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Journal of Biomedicine and Biotechnology
Volume 2010, Article ID 398312, 8 pages
http://dx.doi.org/10.1155/2010/398312
Research Article

Nigella sativa L. Seed Extract Modulates the Neurotransmitter Amino Acids Release in Cultured Neurons In Vitro

1Pharmacology Department, Faculty of Pharmacy, Universidad Complutense de Madrid, Plaza Ramón y Cajal s/n, 28040 Madrid, Spain
2Biochemistry and Molecular Biology Department, Faculty of Pharmacy, Universidad Complutense de Madrid, Plaza Ramón y Cajal s/n, 28040 Madrid, Spain

Received 9 December 2009; Revised 22 March 2010; Accepted 19 April 2010

Academic Editor: Mohamed Boutjdir

Copyright © 2010 Tarek El-Naggar et al. This is an open access article distributed under the Creative Commons Attribution License, which permits unrestricted use, distribution, and reproduction in any medium, provided the original work is properly cited.

Abstract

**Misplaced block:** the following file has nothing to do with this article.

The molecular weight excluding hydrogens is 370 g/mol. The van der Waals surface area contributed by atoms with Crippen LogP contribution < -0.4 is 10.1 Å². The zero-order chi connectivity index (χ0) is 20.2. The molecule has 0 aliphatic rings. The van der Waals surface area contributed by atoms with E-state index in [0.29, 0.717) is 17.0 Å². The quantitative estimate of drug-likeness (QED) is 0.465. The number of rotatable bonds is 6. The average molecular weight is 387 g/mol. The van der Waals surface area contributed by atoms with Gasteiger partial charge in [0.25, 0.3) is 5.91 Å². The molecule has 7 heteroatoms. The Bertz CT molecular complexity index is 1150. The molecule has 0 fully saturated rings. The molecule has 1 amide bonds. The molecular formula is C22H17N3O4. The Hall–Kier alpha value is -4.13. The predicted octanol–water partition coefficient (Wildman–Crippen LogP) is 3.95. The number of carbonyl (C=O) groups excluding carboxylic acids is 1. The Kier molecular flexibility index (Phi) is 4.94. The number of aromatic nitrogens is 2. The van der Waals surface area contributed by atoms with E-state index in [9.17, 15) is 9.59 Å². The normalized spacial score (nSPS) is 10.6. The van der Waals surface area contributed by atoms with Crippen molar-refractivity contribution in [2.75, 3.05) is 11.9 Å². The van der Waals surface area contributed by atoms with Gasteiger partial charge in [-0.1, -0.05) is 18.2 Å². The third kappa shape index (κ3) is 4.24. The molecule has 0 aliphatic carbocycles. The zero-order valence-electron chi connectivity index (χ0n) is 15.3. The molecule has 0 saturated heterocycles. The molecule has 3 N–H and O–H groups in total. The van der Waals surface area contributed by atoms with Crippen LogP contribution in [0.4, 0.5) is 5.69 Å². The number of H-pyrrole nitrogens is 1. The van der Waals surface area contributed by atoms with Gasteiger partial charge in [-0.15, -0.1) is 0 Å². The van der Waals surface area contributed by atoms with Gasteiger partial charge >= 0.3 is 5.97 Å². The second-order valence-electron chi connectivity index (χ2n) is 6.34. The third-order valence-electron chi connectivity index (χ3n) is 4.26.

Nigella sativa L. (NS) has been used for medicinal purposes since ancient times. This study aimed to investigate the cytotoxicity of NS dry methanolic extract on cultured cortical neurons and its influence on neurotransmitter release, as well as the presence of excitatory (glutamate and aspartate) and inhibitory amino acids (gamma-aminobutyric acid—GABA—and glycine) in NS extract. Cultured rat cortical neurons were exposed to different times and concentrations of NS dry methanolic extract and cell viability was then determined by a quantitative colorimetric method. NS did not induce any toxicity. The secretion of different amino acids was studied in primary cultured cortical neurons by high-performance liquid chromatography (HPLC) using a derivation before injection with dansyl chloride. NS modulated amino acid release in cultured neurons; GABA was significantly increased whereas secretion of glutamate, aspartate, and glycine were decreased. The in vitro findings support the hypothesis that the sedative and depressive effects of NS observed in vivo could be based on changes of inhibitory/excitatory amino acids levels.